My wife and I are looking to build a mountain home, and the quote I am
getting seems high.
The lot itself is $100,000. The builders came in at $205,000 for a total of $305,000.
The house is about 1250 sq ft and is a typical mountain home with windows on 1 wall, master bedroom on main, and loft/bedroom and bath on 2nd floor. Most of the main floor is open to the ceiling.
There is a basement, but it will be only roughed in. The home is in Asheville, NC area. When talking to the builders, I had asked if building in the mountains is more expensive. They said no, but I feel the $205,000 is high for a smaller 2 bedroom home.
Am I way off base here? (I had told them I wanted to be under $300,000, so my guess is they came right at that number, not based on the cost of building). Curtis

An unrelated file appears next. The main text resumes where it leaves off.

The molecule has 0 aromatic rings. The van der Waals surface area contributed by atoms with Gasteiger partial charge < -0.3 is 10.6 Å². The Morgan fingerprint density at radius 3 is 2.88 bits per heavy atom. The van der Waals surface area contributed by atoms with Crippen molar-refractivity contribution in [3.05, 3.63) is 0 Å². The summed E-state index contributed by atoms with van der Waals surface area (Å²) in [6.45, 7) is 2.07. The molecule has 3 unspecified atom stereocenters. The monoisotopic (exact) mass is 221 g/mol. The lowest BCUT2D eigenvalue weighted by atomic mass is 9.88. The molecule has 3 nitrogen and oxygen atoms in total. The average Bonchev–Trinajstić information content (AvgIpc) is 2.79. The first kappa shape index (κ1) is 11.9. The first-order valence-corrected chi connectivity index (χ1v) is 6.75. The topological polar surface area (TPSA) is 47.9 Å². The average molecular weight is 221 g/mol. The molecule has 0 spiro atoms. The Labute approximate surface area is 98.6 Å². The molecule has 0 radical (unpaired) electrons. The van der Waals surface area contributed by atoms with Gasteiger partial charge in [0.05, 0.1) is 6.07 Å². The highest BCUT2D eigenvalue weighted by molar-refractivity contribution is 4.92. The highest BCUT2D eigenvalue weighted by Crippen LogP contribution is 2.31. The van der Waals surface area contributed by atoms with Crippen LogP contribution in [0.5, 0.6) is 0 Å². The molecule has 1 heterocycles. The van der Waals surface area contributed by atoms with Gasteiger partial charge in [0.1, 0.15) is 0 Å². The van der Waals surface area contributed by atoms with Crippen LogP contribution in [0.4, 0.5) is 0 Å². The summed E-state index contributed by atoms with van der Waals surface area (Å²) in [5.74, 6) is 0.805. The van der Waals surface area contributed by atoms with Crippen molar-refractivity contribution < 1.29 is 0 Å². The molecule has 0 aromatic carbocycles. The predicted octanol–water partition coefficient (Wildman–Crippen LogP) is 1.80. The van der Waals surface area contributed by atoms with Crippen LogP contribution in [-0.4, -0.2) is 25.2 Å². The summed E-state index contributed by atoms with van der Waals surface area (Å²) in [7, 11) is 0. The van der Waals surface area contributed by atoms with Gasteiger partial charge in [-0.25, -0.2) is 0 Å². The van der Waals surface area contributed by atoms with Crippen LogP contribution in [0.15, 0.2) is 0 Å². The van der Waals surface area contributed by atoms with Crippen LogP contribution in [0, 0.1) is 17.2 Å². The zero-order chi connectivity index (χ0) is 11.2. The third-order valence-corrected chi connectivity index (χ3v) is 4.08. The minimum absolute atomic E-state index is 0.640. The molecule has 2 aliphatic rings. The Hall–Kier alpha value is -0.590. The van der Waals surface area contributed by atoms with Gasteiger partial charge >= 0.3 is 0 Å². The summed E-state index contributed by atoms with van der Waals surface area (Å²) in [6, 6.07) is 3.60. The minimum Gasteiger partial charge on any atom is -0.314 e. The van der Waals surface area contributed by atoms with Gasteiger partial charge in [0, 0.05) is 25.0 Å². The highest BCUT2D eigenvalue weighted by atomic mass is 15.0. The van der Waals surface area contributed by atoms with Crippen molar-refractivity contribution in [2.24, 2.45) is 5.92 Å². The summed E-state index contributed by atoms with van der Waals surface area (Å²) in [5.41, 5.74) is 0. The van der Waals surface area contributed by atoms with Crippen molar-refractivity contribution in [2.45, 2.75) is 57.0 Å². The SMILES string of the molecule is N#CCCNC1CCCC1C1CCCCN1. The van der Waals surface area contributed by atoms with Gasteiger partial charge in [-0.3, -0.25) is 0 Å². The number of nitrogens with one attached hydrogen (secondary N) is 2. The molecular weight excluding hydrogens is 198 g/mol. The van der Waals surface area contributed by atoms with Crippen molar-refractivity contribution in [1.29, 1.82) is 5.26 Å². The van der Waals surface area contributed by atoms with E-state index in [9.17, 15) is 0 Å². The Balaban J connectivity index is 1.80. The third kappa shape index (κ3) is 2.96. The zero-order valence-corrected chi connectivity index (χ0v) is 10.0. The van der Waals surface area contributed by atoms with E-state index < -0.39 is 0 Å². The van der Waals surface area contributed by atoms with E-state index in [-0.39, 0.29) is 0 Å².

It’s impossible for me to say if you are getting good quotes or not as I don’t have a clue as to what quality of home you are building.
For example, I ran the cost to build calculator from Craftsman found on my Getting Started page and using the “Quality Class” 3 all the way through, I came up with $220,285.
Click on image to enlarge
Downgrading to “Quality Class 5, I came up with $152,204.
Mountain house have expensive features such as, a lot of large thermopane glass areas, difficult site access (I’ve been to Asheville), large decks, etc….you get the idea.
Also, what’s typical to one person may not be to another.
The devil’s in the details.
Ironically, the biggest contributor to a higher cost per sq. ft. is the smaller size of the house.
As I have written many times, as a house gets larger the cost per square foot gets smaller.
It wouldn’t hurt to keep shopping. You might try, as I have in the past, to look in neighboring small towns where work is not too plentiful.
Carl Heldmann, byoh.com